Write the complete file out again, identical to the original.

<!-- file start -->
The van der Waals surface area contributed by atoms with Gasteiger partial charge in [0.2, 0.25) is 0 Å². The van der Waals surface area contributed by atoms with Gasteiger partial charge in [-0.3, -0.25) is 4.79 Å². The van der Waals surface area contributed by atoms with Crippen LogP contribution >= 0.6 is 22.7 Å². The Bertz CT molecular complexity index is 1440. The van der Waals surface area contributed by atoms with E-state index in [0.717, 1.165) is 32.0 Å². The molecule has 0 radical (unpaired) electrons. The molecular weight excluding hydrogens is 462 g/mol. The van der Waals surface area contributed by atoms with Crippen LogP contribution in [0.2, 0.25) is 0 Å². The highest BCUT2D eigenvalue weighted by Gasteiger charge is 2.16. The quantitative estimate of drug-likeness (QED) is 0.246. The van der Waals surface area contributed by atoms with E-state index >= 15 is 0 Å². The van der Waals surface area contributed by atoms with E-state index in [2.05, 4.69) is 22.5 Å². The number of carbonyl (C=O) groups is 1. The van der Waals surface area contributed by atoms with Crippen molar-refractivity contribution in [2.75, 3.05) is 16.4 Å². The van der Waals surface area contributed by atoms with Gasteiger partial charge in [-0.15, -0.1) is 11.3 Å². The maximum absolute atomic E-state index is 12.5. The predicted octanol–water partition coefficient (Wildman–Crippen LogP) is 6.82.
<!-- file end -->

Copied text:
The van der Waals surface area contributed by atoms with Gasteiger partial charge in [0.2, 0.25) is 0 Å². The van der Waals surface area contributed by atoms with Gasteiger partial charge in [-0.3, -0.25) is 4.79 Å². The van der Waals surface area contributed by atoms with Crippen LogP contribution >= 0.6 is 22.7 Å². The Bertz CT molecular complexity index is 1440. The van der Waals surface area contributed by atoms with E-state index in [0.717, 1.165) is 32.0 Å². The molecule has 0 radical (unpaired) electrons. The molecular weight excluding hydrogens is 462 g/mol. The van der Waals surface area contributed by atoms with Crippen LogP contribution in [0.2, 0.25) is 0 Å². The highest BCUT2D eigenvalue weighted by Gasteiger charge is 2.16. The quantitative estimate of drug-likeness (QED) is 0.246. The van der Waals surface area contributed by atoms with E-state index >= 15 is 0 Å². The van der Waals surface area contributed by atoms with E-state index in [2.05, 4.69) is 22.5 Å². The number of carbonyl (C=O) groups is 1. The van der Waals surface area contributed by atoms with Crippen molar-refractivity contribution in [2.75, 3.05) is 16.4 Å². The van der Waals surface area contributed by atoms with Gasteiger partial charge in [-0.15, -0.1) is 11.3 Å². The maximum absolute atomic E-state index is 12.5. The predicted octanol–water partition coefficient (Wildman–Crippen LogP) is 6.82.